The only archival standard I am aware of is figshare, which can accept full code repositories (as "filesets" for the moment, but I believe will soon have the option to be listed as type "code"). The key piece to figshare is not only the citable DOI with programmatic metadata, but the backing of CLOCKSS archival service, which maintains copies of all its content at 12 geographically and geo-politically distributed nodes around the world. Should figshare go out of business or cease to exist, this will trigger all its content to be freely available from CLOCKSS.
Consequently, I'd suggest using Github for distribution of code, but also providing an archival copy to figshare at the time of publication.
You may use some fancy pdf-techniques to simply attach the code to the pdf (that is, the code-files are embedded into the pdf and can be "downloaded" with a click on some button in the pdf). This can be accomplished with the attachfile package, for example. Of course, this work with preprints (although I don't know if it already works with the arxiv) but you probably get problems with journal-files...
For small scripts that are specific to a specific research project, the best place for publication is the journal's Web site, as "supplementary information" to the paper. That's where it is easiest to find for someone who reads the article.
More substantial packages that are of interest for other projects as well should better be published separately. Unfortunately there is no really good solution at this time. Ideally, a code publication would be permanently accessible through a DOI, just like a paper, but I am not aware of any hosting site that hands out DOIs and guarantees their permanence. Public repositories like Github or Bitbucket are perhaps the best bet for now.
The best solution would be to publish the paper packaged with the code and the data that go with it, but that is not yet technically feasible. I am working on a research prototype exploring this idea, see this site for details.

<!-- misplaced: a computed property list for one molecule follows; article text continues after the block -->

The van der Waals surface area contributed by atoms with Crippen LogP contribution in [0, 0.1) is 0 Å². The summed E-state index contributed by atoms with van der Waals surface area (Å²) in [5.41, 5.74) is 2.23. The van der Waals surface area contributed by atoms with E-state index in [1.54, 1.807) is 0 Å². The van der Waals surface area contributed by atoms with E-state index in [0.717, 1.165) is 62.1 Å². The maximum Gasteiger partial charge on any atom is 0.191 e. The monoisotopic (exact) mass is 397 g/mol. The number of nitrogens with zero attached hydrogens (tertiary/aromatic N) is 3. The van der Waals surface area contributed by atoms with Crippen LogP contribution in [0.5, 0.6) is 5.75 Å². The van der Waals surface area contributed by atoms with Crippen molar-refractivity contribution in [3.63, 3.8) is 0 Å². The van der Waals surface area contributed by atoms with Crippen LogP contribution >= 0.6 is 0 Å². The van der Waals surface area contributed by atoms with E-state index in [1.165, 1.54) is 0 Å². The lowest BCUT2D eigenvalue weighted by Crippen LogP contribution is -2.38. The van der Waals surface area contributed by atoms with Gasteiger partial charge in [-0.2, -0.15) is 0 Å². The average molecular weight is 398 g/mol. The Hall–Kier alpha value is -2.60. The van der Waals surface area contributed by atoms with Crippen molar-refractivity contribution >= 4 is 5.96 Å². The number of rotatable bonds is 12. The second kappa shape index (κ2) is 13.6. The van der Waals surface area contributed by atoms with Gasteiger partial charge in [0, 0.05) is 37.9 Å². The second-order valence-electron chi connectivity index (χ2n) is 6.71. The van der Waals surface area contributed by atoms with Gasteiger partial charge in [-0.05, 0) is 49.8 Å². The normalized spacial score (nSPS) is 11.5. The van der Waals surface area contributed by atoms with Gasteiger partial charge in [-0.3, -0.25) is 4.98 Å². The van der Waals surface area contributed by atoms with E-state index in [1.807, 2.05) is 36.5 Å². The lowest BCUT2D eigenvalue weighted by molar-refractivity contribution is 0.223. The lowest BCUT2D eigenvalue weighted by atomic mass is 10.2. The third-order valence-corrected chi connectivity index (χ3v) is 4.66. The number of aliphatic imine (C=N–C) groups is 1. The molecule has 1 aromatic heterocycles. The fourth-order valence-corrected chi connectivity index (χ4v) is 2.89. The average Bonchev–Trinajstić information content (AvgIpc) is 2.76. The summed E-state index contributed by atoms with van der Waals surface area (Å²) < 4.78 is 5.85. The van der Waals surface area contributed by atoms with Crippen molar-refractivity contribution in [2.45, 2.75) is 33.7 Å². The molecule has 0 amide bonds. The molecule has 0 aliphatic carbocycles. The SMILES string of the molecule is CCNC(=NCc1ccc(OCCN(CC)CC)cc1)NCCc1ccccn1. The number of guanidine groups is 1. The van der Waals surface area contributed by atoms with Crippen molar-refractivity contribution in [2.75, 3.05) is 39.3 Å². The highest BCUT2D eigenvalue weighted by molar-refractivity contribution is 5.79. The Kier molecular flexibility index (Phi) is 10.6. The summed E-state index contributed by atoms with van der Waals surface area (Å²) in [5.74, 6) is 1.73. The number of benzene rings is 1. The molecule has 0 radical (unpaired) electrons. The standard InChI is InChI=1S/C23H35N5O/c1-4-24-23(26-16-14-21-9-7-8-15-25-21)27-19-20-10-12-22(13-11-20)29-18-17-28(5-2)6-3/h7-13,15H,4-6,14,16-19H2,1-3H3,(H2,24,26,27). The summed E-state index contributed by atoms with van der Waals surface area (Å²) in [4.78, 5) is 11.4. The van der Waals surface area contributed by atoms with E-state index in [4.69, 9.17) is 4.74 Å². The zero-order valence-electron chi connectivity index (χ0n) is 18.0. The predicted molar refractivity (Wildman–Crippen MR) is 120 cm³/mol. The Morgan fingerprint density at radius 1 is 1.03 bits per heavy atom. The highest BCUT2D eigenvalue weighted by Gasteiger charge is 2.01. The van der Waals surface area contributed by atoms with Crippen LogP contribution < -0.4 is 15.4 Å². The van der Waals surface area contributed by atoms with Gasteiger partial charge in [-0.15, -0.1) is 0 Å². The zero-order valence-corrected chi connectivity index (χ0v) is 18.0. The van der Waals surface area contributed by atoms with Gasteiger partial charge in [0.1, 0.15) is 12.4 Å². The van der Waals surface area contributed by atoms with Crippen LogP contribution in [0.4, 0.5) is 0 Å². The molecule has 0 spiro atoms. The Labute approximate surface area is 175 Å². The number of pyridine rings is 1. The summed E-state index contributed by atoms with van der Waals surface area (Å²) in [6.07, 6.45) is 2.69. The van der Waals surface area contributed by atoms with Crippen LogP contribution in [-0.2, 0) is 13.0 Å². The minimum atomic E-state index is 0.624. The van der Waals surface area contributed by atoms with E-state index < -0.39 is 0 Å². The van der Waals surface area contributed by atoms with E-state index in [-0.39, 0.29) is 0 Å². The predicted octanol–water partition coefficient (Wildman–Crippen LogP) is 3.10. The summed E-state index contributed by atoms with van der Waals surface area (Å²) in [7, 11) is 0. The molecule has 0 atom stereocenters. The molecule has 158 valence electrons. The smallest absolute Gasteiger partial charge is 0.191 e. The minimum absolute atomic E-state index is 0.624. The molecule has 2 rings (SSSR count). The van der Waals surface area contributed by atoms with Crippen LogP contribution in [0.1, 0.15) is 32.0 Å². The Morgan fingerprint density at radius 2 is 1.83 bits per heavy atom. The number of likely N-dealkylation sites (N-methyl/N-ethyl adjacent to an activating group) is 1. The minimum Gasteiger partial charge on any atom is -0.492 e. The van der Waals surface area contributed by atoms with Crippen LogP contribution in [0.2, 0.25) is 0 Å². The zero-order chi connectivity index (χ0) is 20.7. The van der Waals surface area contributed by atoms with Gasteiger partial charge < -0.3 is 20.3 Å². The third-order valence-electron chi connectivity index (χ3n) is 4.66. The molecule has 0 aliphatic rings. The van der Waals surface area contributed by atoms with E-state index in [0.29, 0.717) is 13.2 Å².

I've taken two tactics, born of the fact that I anticipate changing institutions soon, so my university URL isn't stable in the slightest.
When the code is relatively short, I've tried including it as a supplemental appendix in the journal itself, under the assumption that they'll probably do a decent job keeping the paper and the code in roughly the same place. This is especially useful for code where there isn't a wide amount of general interest - code that's somewhat useless without the paper in question to provide context.
But for source-code, actual software, and more complicated projects or ones of general interest, I've been following your tactic of linking to a GitHub repository, which should at least be stable for the average productive lifespan of my papers.
Take a look at http://www.runmycode.org. They host companion sites for code associated with research papers. If the code is R, Matlab, or a few others, it will actually run the code for you. I haven't tried it yet, but I intend to. I think David Donoho and his collaborators use it.
As a reader, a statement in the paper to the effect that code can be obtained by contacting the author directly would be effective. As an author, this could help foster collaboration, and give me an opportunity to remind people to cite my article if they use the code in their work.